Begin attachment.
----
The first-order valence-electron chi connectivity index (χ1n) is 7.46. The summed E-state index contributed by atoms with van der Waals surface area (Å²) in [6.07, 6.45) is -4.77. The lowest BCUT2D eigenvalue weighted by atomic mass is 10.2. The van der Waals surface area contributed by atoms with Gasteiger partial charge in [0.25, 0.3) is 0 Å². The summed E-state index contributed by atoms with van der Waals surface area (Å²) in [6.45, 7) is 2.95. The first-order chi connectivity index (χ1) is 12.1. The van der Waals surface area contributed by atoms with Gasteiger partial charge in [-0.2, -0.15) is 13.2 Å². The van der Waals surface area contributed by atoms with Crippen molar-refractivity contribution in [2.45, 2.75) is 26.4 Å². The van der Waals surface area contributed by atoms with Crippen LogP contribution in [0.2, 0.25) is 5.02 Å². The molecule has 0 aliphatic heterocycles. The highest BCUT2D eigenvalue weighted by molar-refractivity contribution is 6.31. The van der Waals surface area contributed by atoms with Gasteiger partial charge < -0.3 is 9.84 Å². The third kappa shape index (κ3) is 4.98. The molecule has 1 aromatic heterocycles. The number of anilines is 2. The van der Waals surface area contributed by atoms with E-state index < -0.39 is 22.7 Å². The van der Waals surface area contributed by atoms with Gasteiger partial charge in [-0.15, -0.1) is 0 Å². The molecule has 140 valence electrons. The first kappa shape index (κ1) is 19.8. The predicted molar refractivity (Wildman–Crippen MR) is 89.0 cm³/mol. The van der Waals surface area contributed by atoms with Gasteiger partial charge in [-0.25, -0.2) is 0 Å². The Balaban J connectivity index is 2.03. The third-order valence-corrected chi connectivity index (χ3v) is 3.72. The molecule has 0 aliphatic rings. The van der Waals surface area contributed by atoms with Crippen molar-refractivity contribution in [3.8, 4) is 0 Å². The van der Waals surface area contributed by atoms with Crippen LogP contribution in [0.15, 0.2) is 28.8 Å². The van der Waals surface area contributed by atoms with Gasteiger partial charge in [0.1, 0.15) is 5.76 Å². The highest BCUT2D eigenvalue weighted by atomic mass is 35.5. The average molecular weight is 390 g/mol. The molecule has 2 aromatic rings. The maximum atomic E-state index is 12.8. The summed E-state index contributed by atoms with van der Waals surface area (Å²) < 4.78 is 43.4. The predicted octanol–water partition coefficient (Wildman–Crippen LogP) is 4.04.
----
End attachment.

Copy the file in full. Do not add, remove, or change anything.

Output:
The first-order valence-electron chi connectivity index (χ1n) is 7.46. The summed E-state index contributed by atoms with van der Waals surface area (Å²) in [6.07, 6.45) is -4.77. The lowest BCUT2D eigenvalue weighted by atomic mass is 10.2. The van der Waals surface area contributed by atoms with Gasteiger partial charge in [0.25, 0.3) is 0 Å². The summed E-state index contributed by atoms with van der Waals surface area (Å²) in [6.45, 7) is 2.95. The first-order chi connectivity index (χ1) is 12.1. The van der Waals surface area contributed by atoms with Gasteiger partial charge in [-0.2, -0.15) is 13.2 Å². The van der Waals surface area contributed by atoms with Crippen molar-refractivity contribution in [2.45, 2.75) is 26.4 Å². The van der Waals surface area contributed by atoms with Crippen LogP contribution in [0.2, 0.25) is 5.02 Å². The molecule has 0 aliphatic heterocycles. The highest BCUT2D eigenvalue weighted by molar-refractivity contribution is 6.31. The van der Waals surface area contributed by atoms with Gasteiger partial charge < -0.3 is 9.84 Å². The third kappa shape index (κ3) is 4.98. The molecule has 1 aromatic heterocycles. The number of anilines is 2. The van der Waals surface area contributed by atoms with E-state index < -0.39 is 22.7 Å². The van der Waals surface area contributed by atoms with Gasteiger partial charge in [-0.15, -0.1) is 0 Å². The molecule has 140 valence electrons. The first kappa shape index (κ1) is 19.8. The predicted molar refractivity (Wildman–Crippen MR) is 89.0 cm³/mol. The van der Waals surface area contributed by atoms with Gasteiger partial charge in [-0.25, -0.2) is 0 Å². The Balaban J connectivity index is 2.03. The third-order valence-corrected chi connectivity index (χ3v) is 3.72. The molecule has 0 aliphatic rings. The van der Waals surface area contributed by atoms with Crippen molar-refractivity contribution in [3.8, 4) is 0 Å². The van der Waals surface area contributed by atoms with Crippen LogP contribution in [0.15, 0.2) is 28.8 Å². The van der Waals surface area contributed by atoms with Gasteiger partial charge in [0.1, 0.15) is 5.76 Å². The highest BCUT2D eigenvalue weighted by atomic mass is 35.5. The average molecular weight is 390 g/mol. The molecule has 2 aromatic rings. The maximum atomic E-state index is 12.8. The summed E-state index contributed by atoms with van der Waals surface area (Å²) < 4.78 is 43.4. The predicted octanol–water partition coefficient (Wildman–Crippen LogP) is 4.04.